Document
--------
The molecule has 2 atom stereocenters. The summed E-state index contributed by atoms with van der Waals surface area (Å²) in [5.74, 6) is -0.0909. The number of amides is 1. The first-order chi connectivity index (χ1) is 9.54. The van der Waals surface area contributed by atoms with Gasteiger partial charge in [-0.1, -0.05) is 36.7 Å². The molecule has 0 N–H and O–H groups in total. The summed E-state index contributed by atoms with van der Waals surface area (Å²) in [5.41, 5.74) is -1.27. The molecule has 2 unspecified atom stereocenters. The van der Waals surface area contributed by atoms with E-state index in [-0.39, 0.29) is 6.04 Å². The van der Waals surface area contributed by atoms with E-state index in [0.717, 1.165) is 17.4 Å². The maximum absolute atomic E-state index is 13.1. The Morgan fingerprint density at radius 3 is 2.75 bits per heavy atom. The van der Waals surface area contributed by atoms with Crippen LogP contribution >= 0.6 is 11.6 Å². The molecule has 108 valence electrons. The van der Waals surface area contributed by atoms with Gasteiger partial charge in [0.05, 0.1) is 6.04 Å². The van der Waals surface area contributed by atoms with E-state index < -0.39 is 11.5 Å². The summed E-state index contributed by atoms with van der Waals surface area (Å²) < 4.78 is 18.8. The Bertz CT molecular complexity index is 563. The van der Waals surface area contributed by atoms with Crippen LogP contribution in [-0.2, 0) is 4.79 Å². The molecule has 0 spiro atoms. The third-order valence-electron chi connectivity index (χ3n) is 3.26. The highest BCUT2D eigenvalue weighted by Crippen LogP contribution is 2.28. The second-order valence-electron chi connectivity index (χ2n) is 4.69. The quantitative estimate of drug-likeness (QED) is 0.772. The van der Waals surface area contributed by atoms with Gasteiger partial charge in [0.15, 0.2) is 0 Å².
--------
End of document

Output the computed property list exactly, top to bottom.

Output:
The molecule has 2 atom stereocenters. The summed E-state index contributed by atoms with van der Waals surface area (Å²) in [5.74, 6) is -0.0909. The number of amides is 1. The first-order chi connectivity index (χ1) is 9.54. The van der Waals surface area contributed by atoms with Gasteiger partial charge in [-0.1, -0.05) is 36.7 Å². The molecule has 0 N–H and O–H groups in total. The summed E-state index contributed by atoms with van der Waals surface area (Å²) in [5.41, 5.74) is -1.27. The molecule has 2 unspecified atom stereocenters. The van der Waals surface area contributed by atoms with E-state index in [-0.39, 0.29) is 6.04 Å². The van der Waals surface area contributed by atoms with E-state index in [0.717, 1.165) is 17.4 Å². The maximum absolute atomic E-state index is 13.1. The Morgan fingerprint density at radius 3 is 2.75 bits per heavy atom. The van der Waals surface area contributed by atoms with Crippen LogP contribution >= 0.6 is 11.6 Å². The molecule has 108 valence electrons. The van der Waals surface area contributed by atoms with Gasteiger partial charge in [0.05, 0.1) is 6.04 Å². The van der Waals surface area contributed by atoms with E-state index < -0.39 is 11.5 Å². The summed E-state index contributed by atoms with van der Waals surface area (Å²) < 4.78 is 18.8. The Bertz CT molecular complexity index is 563. The van der Waals surface area contributed by atoms with Crippen LogP contribution in [-0.2, 0) is 4.79 Å². The molecule has 0 spiro atoms. The third-order valence-electron chi connectivity index (χ3n) is 3.26. The highest BCUT2D eigenvalue weighted by Crippen LogP contribution is 2.28. The second-order valence-electron chi connectivity index (χ2n) is 4.69. The quantitative estimate of drug-likeness (QED) is 0.772. The van der Waals surface area contributed by atoms with Gasteiger partial charge in [0.15, 0.2) is 0 Å².